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COVID-19 in Alberta: 484 new cases as hospitalizations fall below 600 on Wednesday


The number of COVID-19 patients in Alberta hospitals fell below 600 for the first time since early September on Wednesday. 

There are now 582 people in hospital with COVID-19, including 123 patients in intensive care units. 

The province also reported 484 new cases as well as five more deaths.

The deaths are spread across several days and bring the number of Albertans to have died due to COVID-19 up to 3,164.

Alberta is averaging about four deaths from COVID-19 a day over the past week.

Unvaccinated Albertans remain significantly more likely to suffer a severe outcome after contracting COVID-19, including hospitalization or death.

Alberta Health will not update the province’s COVID-19 data on Thursday due to Remembrance Day. Numbers for Wednesday and Thursday will be provided on Friday afternoon.


Alberta is also beginning to administer sotrovimab to some patients to treat mild to moderate COVID-19 symptoms.

Sotrovimab is a type of protein that attaches to the spike protein of SARS-CoV-2 that causes COVID-19, and prevents the virus from entering and infecting healthy cells, according to Health Canada, which approved its use in July.

It is not considered a replacement for vaccine.


The next phase of Alberta's Restrictions Exemption Program starts next week.

Paper copies of vaccine records will no longer be accepted by businesses and events participating in the system; Albertans will need to provide their QR code or a recent, privately paid negative test. 


Alberta's largest cities are deciding what to do with mandates they put in place for the pandemic.

Edmonton's new council decided Tuesday the city's face covering bylaw will remain in effect indefinitely. The bylaw -- which would have seen the rule automatically repealed after 10 days of cases falling below 100 per 100,000 people -- would have expired on Dec. 31.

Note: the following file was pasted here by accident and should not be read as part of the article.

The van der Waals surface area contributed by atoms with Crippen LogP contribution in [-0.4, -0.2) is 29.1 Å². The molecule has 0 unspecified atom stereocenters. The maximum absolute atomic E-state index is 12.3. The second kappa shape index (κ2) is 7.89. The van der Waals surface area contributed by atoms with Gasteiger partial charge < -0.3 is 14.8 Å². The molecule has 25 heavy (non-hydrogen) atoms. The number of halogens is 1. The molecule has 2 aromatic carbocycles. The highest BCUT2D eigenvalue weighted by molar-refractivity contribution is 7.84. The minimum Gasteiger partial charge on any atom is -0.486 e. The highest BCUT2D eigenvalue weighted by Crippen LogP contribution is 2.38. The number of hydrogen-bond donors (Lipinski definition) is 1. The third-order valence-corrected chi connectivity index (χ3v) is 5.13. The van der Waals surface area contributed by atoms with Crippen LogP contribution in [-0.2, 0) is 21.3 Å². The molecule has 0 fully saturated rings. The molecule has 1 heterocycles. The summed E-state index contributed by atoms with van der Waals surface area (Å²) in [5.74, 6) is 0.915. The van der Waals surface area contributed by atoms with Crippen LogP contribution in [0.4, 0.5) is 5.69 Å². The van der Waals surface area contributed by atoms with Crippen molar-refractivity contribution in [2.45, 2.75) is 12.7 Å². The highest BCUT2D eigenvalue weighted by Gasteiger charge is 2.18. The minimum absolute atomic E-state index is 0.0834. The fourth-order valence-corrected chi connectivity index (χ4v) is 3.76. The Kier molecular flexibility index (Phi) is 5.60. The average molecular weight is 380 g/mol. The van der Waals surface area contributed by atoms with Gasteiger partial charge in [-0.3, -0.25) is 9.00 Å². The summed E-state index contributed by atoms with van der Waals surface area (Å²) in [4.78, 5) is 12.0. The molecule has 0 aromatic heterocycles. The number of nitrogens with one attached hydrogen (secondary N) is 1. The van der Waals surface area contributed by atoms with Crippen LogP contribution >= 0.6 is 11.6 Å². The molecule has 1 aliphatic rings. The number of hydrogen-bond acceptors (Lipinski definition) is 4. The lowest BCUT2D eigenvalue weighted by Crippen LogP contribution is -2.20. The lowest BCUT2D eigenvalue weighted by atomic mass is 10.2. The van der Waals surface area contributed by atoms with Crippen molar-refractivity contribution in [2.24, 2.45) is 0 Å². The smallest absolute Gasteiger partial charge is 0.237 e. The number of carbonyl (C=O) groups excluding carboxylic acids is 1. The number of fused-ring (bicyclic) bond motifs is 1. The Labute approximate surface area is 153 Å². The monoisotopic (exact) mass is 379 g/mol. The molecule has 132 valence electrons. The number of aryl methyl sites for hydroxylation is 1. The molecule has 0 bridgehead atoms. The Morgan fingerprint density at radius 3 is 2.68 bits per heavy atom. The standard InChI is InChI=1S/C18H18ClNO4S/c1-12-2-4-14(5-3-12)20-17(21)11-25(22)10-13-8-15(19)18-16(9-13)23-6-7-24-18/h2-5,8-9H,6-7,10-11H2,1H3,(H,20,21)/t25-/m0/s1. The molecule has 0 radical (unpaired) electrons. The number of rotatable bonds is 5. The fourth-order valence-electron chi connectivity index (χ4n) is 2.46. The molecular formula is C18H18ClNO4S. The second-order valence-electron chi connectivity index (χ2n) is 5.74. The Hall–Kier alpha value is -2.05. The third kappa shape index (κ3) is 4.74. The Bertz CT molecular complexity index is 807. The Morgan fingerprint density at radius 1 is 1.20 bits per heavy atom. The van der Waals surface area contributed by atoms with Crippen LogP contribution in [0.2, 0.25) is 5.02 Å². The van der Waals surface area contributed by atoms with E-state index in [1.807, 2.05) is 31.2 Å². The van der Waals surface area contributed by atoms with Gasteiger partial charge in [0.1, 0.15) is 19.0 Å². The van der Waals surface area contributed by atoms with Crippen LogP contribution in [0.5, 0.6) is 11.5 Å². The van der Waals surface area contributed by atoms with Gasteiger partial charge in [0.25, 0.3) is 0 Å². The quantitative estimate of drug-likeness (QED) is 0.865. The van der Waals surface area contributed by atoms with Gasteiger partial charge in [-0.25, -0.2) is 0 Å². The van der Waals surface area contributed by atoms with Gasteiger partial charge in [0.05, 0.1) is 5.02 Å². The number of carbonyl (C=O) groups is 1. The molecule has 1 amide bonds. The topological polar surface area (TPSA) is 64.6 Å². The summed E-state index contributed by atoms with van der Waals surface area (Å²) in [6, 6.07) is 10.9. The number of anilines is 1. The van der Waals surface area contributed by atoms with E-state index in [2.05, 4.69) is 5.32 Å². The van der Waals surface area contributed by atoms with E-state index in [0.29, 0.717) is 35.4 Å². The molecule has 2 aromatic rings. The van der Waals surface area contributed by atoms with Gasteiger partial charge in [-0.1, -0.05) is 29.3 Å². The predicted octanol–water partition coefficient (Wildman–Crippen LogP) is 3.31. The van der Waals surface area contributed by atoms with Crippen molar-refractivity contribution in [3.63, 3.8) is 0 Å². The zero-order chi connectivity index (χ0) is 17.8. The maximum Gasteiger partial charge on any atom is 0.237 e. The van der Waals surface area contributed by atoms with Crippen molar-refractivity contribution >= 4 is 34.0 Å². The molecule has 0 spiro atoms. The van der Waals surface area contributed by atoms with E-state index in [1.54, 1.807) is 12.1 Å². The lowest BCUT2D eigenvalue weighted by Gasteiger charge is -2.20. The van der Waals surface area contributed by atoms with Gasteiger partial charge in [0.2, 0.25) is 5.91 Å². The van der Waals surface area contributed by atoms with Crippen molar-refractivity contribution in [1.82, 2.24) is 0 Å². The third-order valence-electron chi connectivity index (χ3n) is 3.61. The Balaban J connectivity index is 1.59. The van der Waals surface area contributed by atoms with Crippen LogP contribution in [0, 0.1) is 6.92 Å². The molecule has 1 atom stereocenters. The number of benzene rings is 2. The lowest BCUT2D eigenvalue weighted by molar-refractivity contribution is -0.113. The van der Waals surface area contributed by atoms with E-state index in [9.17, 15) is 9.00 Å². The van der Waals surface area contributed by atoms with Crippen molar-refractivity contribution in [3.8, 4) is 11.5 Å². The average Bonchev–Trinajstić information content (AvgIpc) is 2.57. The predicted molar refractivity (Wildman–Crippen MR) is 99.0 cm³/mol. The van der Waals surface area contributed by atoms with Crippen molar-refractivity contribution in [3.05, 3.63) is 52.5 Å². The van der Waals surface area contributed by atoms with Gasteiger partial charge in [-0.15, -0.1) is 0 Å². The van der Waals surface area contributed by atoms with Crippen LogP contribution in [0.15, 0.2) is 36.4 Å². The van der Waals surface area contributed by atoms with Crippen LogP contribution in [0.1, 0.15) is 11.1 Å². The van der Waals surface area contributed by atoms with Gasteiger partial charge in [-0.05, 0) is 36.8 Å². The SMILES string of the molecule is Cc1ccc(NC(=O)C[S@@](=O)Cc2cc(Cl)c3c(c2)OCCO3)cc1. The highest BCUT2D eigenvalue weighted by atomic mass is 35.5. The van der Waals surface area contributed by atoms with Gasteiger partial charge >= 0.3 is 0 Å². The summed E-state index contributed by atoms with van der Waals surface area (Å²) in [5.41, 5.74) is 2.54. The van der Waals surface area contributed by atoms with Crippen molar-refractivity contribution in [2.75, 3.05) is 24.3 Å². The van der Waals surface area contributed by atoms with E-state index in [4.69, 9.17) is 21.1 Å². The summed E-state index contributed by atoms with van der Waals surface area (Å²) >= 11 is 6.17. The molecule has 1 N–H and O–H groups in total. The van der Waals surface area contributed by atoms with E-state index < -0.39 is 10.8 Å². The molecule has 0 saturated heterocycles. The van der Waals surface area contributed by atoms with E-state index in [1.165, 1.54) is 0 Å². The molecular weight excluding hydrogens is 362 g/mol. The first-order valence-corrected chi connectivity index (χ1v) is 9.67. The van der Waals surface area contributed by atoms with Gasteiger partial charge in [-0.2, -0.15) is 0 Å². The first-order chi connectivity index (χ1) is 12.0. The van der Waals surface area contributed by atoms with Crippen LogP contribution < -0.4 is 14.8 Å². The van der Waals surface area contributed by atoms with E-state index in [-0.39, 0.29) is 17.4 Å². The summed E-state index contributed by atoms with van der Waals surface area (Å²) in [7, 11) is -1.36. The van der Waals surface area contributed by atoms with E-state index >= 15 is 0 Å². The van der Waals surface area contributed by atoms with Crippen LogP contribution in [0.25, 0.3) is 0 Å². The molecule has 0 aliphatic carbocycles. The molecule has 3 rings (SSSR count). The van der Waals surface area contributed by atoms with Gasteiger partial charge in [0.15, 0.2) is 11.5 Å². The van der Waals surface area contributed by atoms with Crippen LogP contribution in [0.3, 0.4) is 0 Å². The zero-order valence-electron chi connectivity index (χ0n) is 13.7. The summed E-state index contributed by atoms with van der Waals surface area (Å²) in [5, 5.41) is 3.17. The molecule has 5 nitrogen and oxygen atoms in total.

Now, it must be removed by a vote by councillors. Edmonton had counted five consecutive cases of fewer than 100 cases per 100,000 people.

In Calgary, the city's police chief is concerned a vaccine mandate will stress staffing levels. As of Nov. 1, 96 per cent of Calgary Police Service's employees had submitted their immunization status and 86 per cent of those had reported being fully vaccinated.

Speaking Tuesday, Premier Jason Kenney declined to comment specifically on the issue before Calgary's municipal government, but suggested the city could follow what's been mandated in the Alberta public service.

“If there are some people who are absolutely determined not to get vaccinated, getting a rapid test that can demonstrate that they're safe to work, I think that that could be a sensible compromise," he said.

At the end of October, Alberta Health Services extended a deadline to submit proof of vaccination to Nov. 30, also citing staffing concerns.

Kenney added his government was "asking AHS to exercise common sense in those situations and not to undermine the quality of patient care in the way that this is applied."


The top doctor also tried to correct misinformation that COVID-19 vaccines cause miscarriages.

She said there is no evidence that either miscarriages or stillborn deaths have increased since Alberta's COVID-19 immunization program began.

“In fact, evidence shows that there has been a slight, but steady, reduction in the number of miscarriages in Alberta, starting in 2019, prior to the COVID pandemic, and this has continued over the following two years.” Top Stories

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